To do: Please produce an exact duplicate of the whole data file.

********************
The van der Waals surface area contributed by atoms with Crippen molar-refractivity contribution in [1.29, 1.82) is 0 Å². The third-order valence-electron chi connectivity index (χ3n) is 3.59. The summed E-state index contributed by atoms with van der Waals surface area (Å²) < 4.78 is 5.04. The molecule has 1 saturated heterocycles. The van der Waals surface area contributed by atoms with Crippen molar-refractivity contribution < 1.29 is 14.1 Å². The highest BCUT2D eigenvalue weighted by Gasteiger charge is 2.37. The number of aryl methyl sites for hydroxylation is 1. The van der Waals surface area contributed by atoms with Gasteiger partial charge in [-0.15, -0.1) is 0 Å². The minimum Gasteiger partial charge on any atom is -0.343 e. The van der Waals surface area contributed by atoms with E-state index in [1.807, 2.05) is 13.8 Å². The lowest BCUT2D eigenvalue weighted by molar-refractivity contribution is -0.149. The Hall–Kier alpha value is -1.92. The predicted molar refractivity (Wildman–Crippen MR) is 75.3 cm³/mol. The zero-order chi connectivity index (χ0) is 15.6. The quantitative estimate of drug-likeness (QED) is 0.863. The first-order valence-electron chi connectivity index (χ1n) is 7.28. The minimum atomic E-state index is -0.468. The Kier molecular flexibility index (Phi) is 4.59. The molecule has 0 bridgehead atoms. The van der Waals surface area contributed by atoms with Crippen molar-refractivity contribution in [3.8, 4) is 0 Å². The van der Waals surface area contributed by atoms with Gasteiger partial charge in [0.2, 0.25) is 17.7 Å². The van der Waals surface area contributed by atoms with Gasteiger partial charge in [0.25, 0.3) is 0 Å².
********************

The van der Waals surface area contributed by atoms with Crippen molar-refractivity contribution in [1.29, 1.82) is 0 Å². The third-order valence-electron chi connectivity index (χ3n) is 3.59. The summed E-state index contributed by atoms with van der Waals surface area (Å²) < 4.78 is 5.04. The molecule has 1 saturated heterocycles. The van der Waals surface area contributed by atoms with Crippen molar-refractivity contribution < 1.29 is 14.1 Å². The highest BCUT2D eigenvalue weighted by Gasteiger charge is 2.37. The number of aryl methyl sites for hydroxylation is 1. The van der Waals surface area contributed by atoms with Gasteiger partial charge in [-0.15, -0.1) is 0 Å². The minimum Gasteiger partial charge on any atom is -0.343 e. The van der Waals surface area contributed by atoms with E-state index in [1.807, 2.05) is 13.8 Å². The lowest BCUT2D eigenvalue weighted by molar-refractivity contribution is -0.149. The Hall–Kier alpha value is -1.92. The predicted molar refractivity (Wildman–Crippen MR) is 75.3 cm³/mol. The zero-order chi connectivity index (χ0) is 15.6. The quantitative estimate of drug-likeness (QED) is 0.863. The first-order valence-electron chi connectivity index (χ1n) is 7.28. The minimum atomic E-state index is -0.468. The Kier molecular flexibility index (Phi) is 4.59. The molecule has 0 bridgehead atoms. The van der Waals surface area contributed by atoms with Crippen molar-refractivity contribution in [3.8, 4) is 0 Å². The van der Waals surface area contributed by atoms with Gasteiger partial charge in [0.2, 0.25) is 17.7 Å². The van der Waals surface area contributed by atoms with Gasteiger partial charge in [0.25, 0.3) is 0 Å².